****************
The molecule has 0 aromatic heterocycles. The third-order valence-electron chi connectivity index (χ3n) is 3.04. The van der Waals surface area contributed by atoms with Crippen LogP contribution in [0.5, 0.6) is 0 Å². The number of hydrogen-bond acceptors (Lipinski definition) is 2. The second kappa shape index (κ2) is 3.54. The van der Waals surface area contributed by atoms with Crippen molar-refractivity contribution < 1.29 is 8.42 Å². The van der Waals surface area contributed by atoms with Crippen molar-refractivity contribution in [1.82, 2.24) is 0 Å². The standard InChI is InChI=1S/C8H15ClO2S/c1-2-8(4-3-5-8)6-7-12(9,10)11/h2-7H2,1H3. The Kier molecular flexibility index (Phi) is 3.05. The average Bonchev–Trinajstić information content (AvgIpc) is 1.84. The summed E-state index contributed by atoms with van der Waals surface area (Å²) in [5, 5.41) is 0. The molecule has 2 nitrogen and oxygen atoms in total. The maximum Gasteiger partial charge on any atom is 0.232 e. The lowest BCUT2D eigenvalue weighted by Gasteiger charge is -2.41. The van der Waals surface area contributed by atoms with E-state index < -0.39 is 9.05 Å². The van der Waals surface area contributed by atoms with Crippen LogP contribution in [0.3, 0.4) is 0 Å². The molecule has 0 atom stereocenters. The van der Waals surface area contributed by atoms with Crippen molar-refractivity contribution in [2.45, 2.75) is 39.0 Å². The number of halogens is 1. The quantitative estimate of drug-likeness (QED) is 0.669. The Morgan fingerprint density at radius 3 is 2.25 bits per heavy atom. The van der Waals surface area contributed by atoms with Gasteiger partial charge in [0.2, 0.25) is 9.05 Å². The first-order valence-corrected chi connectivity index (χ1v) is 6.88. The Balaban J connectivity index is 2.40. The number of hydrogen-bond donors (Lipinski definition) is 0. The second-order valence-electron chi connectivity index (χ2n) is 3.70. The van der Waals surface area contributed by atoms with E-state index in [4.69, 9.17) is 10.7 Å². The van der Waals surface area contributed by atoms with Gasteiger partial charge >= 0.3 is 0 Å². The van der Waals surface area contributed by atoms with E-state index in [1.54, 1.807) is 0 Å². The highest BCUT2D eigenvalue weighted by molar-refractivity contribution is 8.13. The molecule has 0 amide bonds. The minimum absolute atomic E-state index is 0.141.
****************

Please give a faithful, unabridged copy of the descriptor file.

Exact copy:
The molecule has 0 aromatic heterocycles. The third-order valence-electron chi connectivity index (χ3n) is 3.04. The van der Waals surface area contributed by atoms with Crippen LogP contribution in [0.5, 0.6) is 0 Å². The number of hydrogen-bond acceptors (Lipinski definition) is 2. The second kappa shape index (κ2) is 3.54. The van der Waals surface area contributed by atoms with Crippen molar-refractivity contribution < 1.29 is 8.42 Å². The van der Waals surface area contributed by atoms with Crippen molar-refractivity contribution in [1.82, 2.24) is 0 Å². The standard InChI is InChI=1S/C8H15ClO2S/c1-2-8(4-3-5-8)6-7-12(9,10)11/h2-7H2,1H3. The Kier molecular flexibility index (Phi) is 3.05. The average Bonchev–Trinajstić information content (AvgIpc) is 1.84. The summed E-state index contributed by atoms with van der Waals surface area (Å²) in [5, 5.41) is 0. The molecule has 2 nitrogen and oxygen atoms in total. The maximum Gasteiger partial charge on any atom is 0.232 e. The lowest BCUT2D eigenvalue weighted by Gasteiger charge is -2.41. The van der Waals surface area contributed by atoms with E-state index < -0.39 is 9.05 Å². The van der Waals surface area contributed by atoms with Crippen LogP contribution in [0.3, 0.4) is 0 Å². The molecule has 0 atom stereocenters. The van der Waals surface area contributed by atoms with Crippen molar-refractivity contribution in [2.45, 2.75) is 39.0 Å². The number of halogens is 1. The quantitative estimate of drug-likeness (QED) is 0.669. The Morgan fingerprint density at radius 3 is 2.25 bits per heavy atom. The van der Waals surface area contributed by atoms with Gasteiger partial charge in [0.2, 0.25) is 9.05 Å². The first-order valence-corrected chi connectivity index (χ1v) is 6.88. The Balaban J connectivity index is 2.40. The number of hydrogen-bond donors (Lipinski definition) is 0. The second-order valence-electron chi connectivity index (χ2n) is 3.70. The van der Waals surface area contributed by atoms with E-state index in [4.69, 9.17) is 10.7 Å². The van der Waals surface area contributed by atoms with Gasteiger partial charge >= 0.3 is 0 Å². The van der Waals surface area contributed by atoms with E-state index in [1.54, 1.807) is 0 Å². The highest BCUT2D eigenvalue weighted by molar-refractivity contribution is 8.13. The molecule has 0 amide bonds. The minimum absolute atomic E-state index is 0.141.